Category Archive for: ‘Labor & Employment’

April Website Update: Seventh Circuit Holds Discrimination Based on Sexual Orientation is Covered by Title VII

There are now two camps when it comes to whether Title VII prohibits discrimination based solely on sexual orientation. In one camp, the EEOC and, most recently, the Seventh Circuit say discrimination on the basis of sexual orientation is sex discrimination for Title VII purposes.  The other camp, including the Sixth Circuit, in which Tennessee resides, and the Fourth Circuit, …

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New DOL Persuader Requirements Effective July 1, 2016

More detailed reporting will now be required for both employers and their attorneys related to an employer’s “persuader” activities (See 29 C.F.R. Parts 405 and 406).  “Persuader activities” are defined as “any actions, conduct, or communications that are undertaken with an object, explicitly or implicitly, directly or indirectly, to affect an employee’s decisions regarding his or her representation or collective …

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Department Of Labor Issues Rule Altering Exemption From Overtime

            The Department of Labor (“DOL”) has issued a final rule effective December 1, 2016 raising the minimum salary level of exempt employees classified as executive, administrative and professional (“white collar”) from $23,660 per year to $47,476 or $455 a week to $913 per week, and the minimum salary for “highly compensated” employees who are exempt from the overtime requirement …

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Department of Labor, Administrator’s Interpretation on Worker Classification

The Wage and Hour Division of the Department of Labor provided recent guidance in determining classification of workers.  The WHD says a business “‘suffers or permits’ an individual to work if, as a matter of economic reality, the individual is dependent on the entity.”  The factors of the economic reality test include: (a) the extent to which the work performed …

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New Workers Compensation Law

The Legislature has significantly revised the Workers’ Compensation Law. New rules apply to employees injured on or after July 1, 2014. The new law generally reduces potential benefits and makes it more difficult for employees to establish a right to benefits. Trial Courts no longer have any involvement with workers’ compensation cases. All claims are now handled by a newly …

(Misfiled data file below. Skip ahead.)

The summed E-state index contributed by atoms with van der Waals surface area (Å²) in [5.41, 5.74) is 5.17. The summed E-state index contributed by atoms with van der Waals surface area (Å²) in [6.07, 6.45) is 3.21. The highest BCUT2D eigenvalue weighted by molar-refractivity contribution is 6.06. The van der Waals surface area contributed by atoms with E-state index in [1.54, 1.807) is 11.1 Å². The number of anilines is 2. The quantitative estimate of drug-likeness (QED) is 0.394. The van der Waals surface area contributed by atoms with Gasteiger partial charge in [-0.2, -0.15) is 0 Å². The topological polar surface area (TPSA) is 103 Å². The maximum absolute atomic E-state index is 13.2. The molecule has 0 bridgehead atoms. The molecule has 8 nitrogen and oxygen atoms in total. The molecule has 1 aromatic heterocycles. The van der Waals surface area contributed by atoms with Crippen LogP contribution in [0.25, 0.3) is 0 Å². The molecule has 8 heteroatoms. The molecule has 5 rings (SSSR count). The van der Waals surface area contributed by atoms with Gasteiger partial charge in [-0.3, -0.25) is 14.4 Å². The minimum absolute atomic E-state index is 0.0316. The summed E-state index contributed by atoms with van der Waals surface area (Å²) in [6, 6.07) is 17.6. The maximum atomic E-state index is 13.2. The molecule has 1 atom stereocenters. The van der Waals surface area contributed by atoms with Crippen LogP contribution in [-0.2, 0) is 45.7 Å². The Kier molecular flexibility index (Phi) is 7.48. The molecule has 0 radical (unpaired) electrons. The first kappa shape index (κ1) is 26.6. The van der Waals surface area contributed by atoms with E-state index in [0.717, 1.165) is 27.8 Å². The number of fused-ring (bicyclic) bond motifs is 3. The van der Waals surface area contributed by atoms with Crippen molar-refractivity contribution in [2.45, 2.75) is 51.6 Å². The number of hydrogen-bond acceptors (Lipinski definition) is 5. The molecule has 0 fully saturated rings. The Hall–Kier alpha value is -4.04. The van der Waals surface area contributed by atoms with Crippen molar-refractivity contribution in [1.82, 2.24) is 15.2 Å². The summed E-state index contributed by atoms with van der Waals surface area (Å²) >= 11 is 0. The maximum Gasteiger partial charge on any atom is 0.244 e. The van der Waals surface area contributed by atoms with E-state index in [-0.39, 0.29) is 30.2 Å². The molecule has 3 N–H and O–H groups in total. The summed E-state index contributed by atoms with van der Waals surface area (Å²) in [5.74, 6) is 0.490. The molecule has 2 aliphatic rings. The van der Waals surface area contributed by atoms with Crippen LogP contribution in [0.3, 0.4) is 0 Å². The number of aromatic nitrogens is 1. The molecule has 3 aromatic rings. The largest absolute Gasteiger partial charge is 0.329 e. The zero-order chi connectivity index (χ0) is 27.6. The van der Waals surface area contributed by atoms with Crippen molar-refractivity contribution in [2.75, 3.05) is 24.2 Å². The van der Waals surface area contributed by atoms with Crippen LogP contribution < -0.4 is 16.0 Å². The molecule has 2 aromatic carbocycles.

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Wilson Worley presents “Employment Law for Small Business” – Sponsored by KOSBE. on Thursday June 25

Small business owners frequently imagine that human resources issues are for big business only. In reality, any number of laws, state and federal, apply to most businesses no matter how small. These include laws governing workplace safety, wages and hours, and workers compensation. Moreover, a business doesn’t have to get very big before a number of other laws, including the …

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Follow the Chain of Command? Yeah, but…

Most employers want their employees to “follow the chain of command” and not go “over the head” of their immediate supervisor. But a recent case from the Tennessee Supreme Court illustrates the pitfalls of being too rigid about this requirement. In Williams v. City of Burns, a police captain was asked to “fix” a speeding ticket at the request of …

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Retail Giant Faces Tough Questions About Employee “Look Policy”

Abercrombie & Fitch, a well-known American teen retailer, faced tough questions from the US Supreme Court last month while defending suit for its hiring practices in accordance with its corporate “look policy.” The case, entitled EEOC v. Abercrombie and Fitch Stores, Inc., arose from facts surrounding the retailer’s alleged failure to hire a young woman because of her religious apparel.  …

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Text messages at work lol

  I was in a court proceeding recently involving a termination. The proof consisted of numerous text messages between the employee and a manager. It struck me as we sorted through the electronic discussion just how much communication occurs in the job setting via text message. It is a good idea to review your employment policies to make sure that …

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New NLRB Union Election Rule Effective April 14th

The controversial new rule for Union elections adopted last year by the National Labor Relations Board (NLRB) goes into effect on April 14, 2015. It is designed to make it easier for labor unions to win recognition by shortening the time for management to respond to an election petition.  Currently, the time between filing an election petition with the NLRB …

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